As Founders, we become CEOs the day we incorporate our companies. But are we good at management? Can we consider ourselves great managers or should we just go with the flow and see what the future holds for us?
One thing is for sure – someone will need to make decisions that get results for our businesses. Whether to assume that role or bring someone in to assume it is a decision we must make early on.
Faking it until we make it
This may sound like an overused English aphorism, but for Founders who find themselves acting as the first CEOs of their newly-incorporated companies, it couldn’t be more relevant and accurate.
Chances are, we may not afford the luxury of hiring bona fide managers when we’ve just started a business. Also, it’s most likely that we only have a small team that doesn’t require a lot of management to produce the desired results.
In the early stages of our businesses, we can get by without being top managers.
Good managers are better leaders
Anyone can become a manager. As Founders, we often find ourselves filling this job opening by default rather than by design. Yet, we may not even be good at managing ourselves!
Becoming a manager involves being in charge of a team of individuals with different personalities, competencies, and potentially different backgrounds. As managers, we’ll be responsible for rallying everyone to get behind our companies’ goals.
To achieve this successfully, we’ll need to become great leaders – leaders that subordinates can look up to and want to follow every step of the way.
Smart Founders surround themselves with strong leaders
While there’s absolutely nothing wrong with learning the ropes by trial and error, it’s a good idea to associate ourselves with successful leaders along the way. These people may not necessarily hold leadership positions in our organisations, but they somehow always find a way to bring others along in their pursuit of company goals.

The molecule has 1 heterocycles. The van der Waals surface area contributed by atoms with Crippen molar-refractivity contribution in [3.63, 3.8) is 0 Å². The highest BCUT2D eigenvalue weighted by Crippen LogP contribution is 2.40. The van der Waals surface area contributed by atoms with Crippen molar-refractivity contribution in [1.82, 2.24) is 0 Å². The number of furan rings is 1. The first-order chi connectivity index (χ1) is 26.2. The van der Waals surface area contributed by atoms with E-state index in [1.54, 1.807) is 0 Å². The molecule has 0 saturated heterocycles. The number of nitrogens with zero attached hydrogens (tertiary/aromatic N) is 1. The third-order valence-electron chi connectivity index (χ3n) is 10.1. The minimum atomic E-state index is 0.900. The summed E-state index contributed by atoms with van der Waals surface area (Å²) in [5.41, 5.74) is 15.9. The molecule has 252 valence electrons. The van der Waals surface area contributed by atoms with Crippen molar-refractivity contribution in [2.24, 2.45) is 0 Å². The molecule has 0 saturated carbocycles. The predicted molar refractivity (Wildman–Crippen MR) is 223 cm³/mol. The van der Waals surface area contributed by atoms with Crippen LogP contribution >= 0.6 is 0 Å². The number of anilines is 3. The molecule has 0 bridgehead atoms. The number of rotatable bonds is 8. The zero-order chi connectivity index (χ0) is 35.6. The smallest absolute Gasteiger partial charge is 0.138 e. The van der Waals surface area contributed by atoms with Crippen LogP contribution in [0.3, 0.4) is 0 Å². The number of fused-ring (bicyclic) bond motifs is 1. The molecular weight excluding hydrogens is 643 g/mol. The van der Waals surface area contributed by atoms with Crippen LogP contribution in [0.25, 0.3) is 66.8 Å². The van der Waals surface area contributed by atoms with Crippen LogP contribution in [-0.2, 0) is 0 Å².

Photo by Dylan Gillis on Unsplash
Surrounding ourselves with people that have business and leadership acumen is a great way to learn and hone leadership skills.
Great Founders know when to delegate managerial responsibilities
Good managers have the right blend of experience and natural managerial tendencies that make them effective leaders. If it’s apparent that we lack both, then the best course of action is to bring in someone that matches that job description.
Delegating managerial responsibilities to someone else is a sign of strength – not weakness. It shows that we’re willing to admit that management isn’t our forte so we can let someone who has the necessary skills take charge.
We can always lend out input into the areas of business where we’re the strongest.
Successful leaders prioritise service to humanity
As leaders in our organisations, we must rally teams behind a common goal towards improving the lives of the people we serve. As Sir Richard Branson said:
“There is no greater thing you can do with your life and your work than follow your passions – in a way that serves the world and you.”
Service to humanity should be a guiding principle of our management philosophy at all times.